Some of those fires were caused by natural events like lightning; others were caused by human activity. The Forest Service notes that Native Americans used prescribed burns to help with food production. These smaller fires act as a kind of incendiary rake, clearing out grasses, shrubs and other plant matter before they can overgrow to become fuel for bigger, more extreme fires.
Dave Martin, who oversees fire and aviation management in the Forest Service’s Southern Region, said that a prescribed burn costs about $30 to $35 an acre — versus spending about $1,000 an acre for putting out a fire. “The cost of suppressing a fire is more than a prescribed burn,” he said.
It was a combination of forest overgrowth and drought conditions that helped fuel Tennessee’s Great Smoky Mountains Fires in 2016, which killed at least 14 people. Several fires burned across eight southeastern states that year, the same year Kansas experienced the largest wildfire in its history. The Anderson Creek prairie fire, which also affected Oklahoma, blackened some 625 square miles.
The 2016 wildfires also allowed researchers to compare fire intensity between areas that had undergone a prescribed burn and those that had not. The fires in areas that had undergone prescribed were less intense. “It went from a 20- to 30-foot breaking front,” Klaus said in reference to the height of the leading edge of the blaze on wild lands that had not burned, “to two to three feet.”
Reintroducing fire to the land is more complex than lighting a match. You can’t burn where people live, for example. But nationwide, housing near wild lands is the fastest growing land-use type in the United States. More people are moving into areas that are more likely to burn, and in some cases they may oppose prescribed burning.
“Part of doing this work means educating local communities,” said Mike Brod, the fire and natural-resources staff officer of the Chattahoochee-Oconee National Forests.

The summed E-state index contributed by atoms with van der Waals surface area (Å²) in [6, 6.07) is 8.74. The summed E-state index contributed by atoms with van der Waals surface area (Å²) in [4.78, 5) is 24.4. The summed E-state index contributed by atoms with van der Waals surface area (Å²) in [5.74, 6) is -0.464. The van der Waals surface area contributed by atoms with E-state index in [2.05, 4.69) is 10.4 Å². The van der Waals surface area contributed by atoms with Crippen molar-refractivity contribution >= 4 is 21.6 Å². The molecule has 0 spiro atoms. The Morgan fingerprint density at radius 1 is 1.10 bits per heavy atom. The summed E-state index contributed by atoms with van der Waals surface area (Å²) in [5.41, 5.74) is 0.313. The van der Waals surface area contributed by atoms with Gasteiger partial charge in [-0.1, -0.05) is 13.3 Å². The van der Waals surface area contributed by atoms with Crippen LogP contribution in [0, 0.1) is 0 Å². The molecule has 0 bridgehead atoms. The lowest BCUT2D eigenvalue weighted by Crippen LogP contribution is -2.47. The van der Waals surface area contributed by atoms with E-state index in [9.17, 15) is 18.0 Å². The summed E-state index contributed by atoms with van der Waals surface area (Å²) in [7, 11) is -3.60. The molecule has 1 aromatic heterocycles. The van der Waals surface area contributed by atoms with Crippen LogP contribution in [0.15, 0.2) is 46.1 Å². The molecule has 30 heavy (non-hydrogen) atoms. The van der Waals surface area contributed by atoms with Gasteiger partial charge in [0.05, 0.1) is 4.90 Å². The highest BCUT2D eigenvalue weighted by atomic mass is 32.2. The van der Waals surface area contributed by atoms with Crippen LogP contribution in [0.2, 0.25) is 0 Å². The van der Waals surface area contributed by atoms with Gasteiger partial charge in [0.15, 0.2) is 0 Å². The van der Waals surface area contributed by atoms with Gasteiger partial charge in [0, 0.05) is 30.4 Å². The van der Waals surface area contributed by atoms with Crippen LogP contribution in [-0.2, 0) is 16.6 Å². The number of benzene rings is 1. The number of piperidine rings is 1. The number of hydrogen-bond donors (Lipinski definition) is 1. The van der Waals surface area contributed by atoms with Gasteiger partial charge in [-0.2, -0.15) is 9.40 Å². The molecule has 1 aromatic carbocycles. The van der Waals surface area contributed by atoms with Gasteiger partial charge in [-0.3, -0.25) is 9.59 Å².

And there are limits to prescribed burning. If conditions are too wet, a fire will not ignite, but if it is too dry, the fire is hard to contain. Like Goldilocks, for wild land managers the conditions have to be just right. This includes not just the wind’s speed, which can affect the spread of a fire, but also its direction.
And once the burn starts, its smoke can travel great distances. Smoke from last year’s California’s wildfires not only threw a haze over much of the state, but transformed sunsets as far away as Washington, D.C. On Thursday, NOAA warned residents of the Bay Area that “shifting winds tomorrow will likely cause the smoke to be directly over much of the region,” as a result of the Kincade fire.
So during planned burns great pains have to be taken to make sure that the smoke is directed away from population centers. “If the smoke isn’t doing what we want it to do, we’ll shut it down,” said Nick Peters, the acting district fire management officer for the Chattooga River ranger district in the Chattahoochee-Oconee National Forests.
The particulates in wildfire smoke are similar to the kind of pollution that gets released from burning gasoline or coal. Called PM 2.5, the tiny particles are associated with negative health effects. Out west, the rise of giant wildfires has worsened air pollution enough to erode some of the air-quality gains from the Clean Air Act.
Earlier this year NOAA and NASA launched a mission to learn more about wildfire smoke. The program flew planes into Western wildfires and Midwestern agricultural fires throughout the summer and into the fall.
A lot of wildfire and climate research is divided into two camps: observational modelers (who run large computer simulations) and researchers (who gather observational data using sophisticated monitors) said Rajan Chakrabarty, an assistant professor at the Washington University in St. Louis. The goal of the mission was to bridge that gap.
But flying into a fire is not for the weak bellied. As the plane flies through a blaze, the cabin fills with the smell of smoke evocative of a barbecue or a campfire. And sampling a fire plume often involves the kind of rollicking, stomach churning turbulence that commercial flights go out of their way to avoid.
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By taking samples during an active fire, scientists hope to understand what is in the smoke, and how the chemical makeup changes over time.
“This air is getting blown downwind, so it’s going to impact areas outside of just where the fire was burning,” said Hannah Halliday, a researcher at NASA Langley, who also participated in the mission. “And we have models for how emissions change, but we want to make sure that we have that chemistry right, and the physics right.”
The hope is that, over the long term, the smoke models will be as sophisticated as weather models, and can let people know well in advance when they will need to prepare for smoke, even if they are relatively far from the site of a fire.